This is the third in a series on problems of practice. (Check out the articles on grading and attendance.) We are interested in hearing from readers about other problems of practice they’ve seen or are struggling with in implementation.
3. Designs based on student pace, not depth of learning. Quite a few districts have been designing their learning, curriculum, and instruction for kids to pass through the system as fast as they could. Students earn a passing grade (a 3 or at least a C) on something and then quickly moved on to the next thing. This can lead to a series of learning that was “good enough” but never “great.” So students are essentially doing enough to get by but not enough to excel.
This is an enormous misunderstanding of competency education. Competency education is based on three concepts, and all three are important. First, it is designed so that students get the support they need to learn. This is often captured as time is the variable and learning is the constant. However, it’s not really about time at all. It’s about what schools and students do with that time: more instructional support to repair gaps and address misconceptions, more practice, and revision until proficiency is reached. Second, it’s about deeper learning. The term competency implies the application of knowledge and skills to problems in new contexts. Thus, it pushes us toward the higher end of Bloom’s taxonomy. Third, it is about consistency. Teachers have to have moderated understanding of what proficiency is and hold it consistently for all students. Thus, we are pushing ourselves to design schools so that all students receive the support they need (including repairing gaps) in developing deeper learning.
Getting Implementation Right: One of the important processes in what is usually an early step of implementation of teachers unpacking standards is to think about the depth of knowledge and to ensure that the instruction and assessment is aligned at the appropriate level. Professional learning communities are important to create moderated understanding of what proficiency looks like at the higher levels of Bloom’s taxonomy. Thus, a foundational step is making sure your professional learning communities are healthy and supported.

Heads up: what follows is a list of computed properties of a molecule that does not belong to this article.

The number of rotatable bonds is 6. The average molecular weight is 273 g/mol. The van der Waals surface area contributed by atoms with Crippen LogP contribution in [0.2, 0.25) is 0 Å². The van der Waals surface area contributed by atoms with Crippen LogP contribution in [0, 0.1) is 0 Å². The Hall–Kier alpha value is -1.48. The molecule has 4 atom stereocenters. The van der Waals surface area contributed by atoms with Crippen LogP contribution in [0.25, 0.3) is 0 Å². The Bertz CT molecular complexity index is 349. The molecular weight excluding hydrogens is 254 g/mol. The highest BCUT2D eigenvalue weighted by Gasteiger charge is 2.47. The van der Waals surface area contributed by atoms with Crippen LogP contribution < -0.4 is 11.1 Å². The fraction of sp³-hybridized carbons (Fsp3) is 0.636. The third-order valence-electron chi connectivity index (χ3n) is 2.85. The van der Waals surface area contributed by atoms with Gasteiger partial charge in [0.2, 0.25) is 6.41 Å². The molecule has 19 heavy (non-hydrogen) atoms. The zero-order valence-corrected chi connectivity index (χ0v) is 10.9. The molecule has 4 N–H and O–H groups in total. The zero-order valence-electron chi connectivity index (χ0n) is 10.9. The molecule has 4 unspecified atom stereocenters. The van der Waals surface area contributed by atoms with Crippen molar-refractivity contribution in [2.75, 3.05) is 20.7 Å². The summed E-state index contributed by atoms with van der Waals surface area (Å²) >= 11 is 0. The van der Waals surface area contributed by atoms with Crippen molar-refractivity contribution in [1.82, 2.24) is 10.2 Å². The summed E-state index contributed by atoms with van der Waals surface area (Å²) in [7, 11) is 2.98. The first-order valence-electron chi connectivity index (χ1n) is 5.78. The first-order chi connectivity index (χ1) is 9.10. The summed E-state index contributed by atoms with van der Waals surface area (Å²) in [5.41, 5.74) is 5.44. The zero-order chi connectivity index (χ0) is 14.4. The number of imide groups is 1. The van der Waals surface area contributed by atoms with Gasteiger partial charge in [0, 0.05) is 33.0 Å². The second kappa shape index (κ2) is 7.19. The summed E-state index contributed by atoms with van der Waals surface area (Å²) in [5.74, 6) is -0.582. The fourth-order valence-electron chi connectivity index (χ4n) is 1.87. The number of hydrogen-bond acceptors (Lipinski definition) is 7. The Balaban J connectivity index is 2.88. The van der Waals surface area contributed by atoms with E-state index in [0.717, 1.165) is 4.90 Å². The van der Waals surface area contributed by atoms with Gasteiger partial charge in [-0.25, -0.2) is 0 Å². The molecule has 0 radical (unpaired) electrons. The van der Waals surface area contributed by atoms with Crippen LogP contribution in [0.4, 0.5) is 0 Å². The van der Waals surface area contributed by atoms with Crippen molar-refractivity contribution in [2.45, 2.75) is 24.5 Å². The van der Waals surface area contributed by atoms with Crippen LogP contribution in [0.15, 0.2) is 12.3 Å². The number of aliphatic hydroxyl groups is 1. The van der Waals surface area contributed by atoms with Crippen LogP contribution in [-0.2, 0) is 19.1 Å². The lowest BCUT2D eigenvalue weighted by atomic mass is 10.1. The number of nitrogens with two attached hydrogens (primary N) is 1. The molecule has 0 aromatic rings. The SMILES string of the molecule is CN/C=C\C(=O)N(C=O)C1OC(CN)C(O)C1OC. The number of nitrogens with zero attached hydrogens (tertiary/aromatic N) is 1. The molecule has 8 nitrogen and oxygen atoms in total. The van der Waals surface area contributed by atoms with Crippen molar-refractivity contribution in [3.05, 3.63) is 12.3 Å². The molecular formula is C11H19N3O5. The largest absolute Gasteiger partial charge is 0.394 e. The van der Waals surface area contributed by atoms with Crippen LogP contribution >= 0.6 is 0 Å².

One very important discussion is what does it mean to be proficient? Is a C (or what is often interpreted as 70 percent correct) adequate? What does it mean if each year, students only have 70 percent of the prerequisite knowledge? Are they going to be successful later on with those gaps? Or are they going to be passed on with gaps in knowledge that another teacher is going to have to deal with? Sal Khan argues that even students who earn Bs are at risk of missing critical sets of knowledge and skills. Perhaps instead of asking what is the cut off for proficiency, we should be asking, What do students need to know and do to be successful in more advanced studies and experiences?
Read the Entire Series:
- Introduction – What Not To Do: Six Problematic Practices in the Transition to Competency Education
- Part 1 – Missteps in Implementing Competency Education: Introducing Grading Too Early
- Part 2 – CBE Problems of Practice: Attendance Requirements
- Part 3 – CBE Problems of Practice: Self-Pace and Faster is Better
- Part 4 – CBE Problems of Practice: Individualizing Learning
- Part 5 – CBE Problems of Practice: Granularity on Advance Upon Mastery is Too Small
- Part 6 – CBE Problems of Practice: Late Work
- Part 7 – What to Do When the Field Goes “Mustard”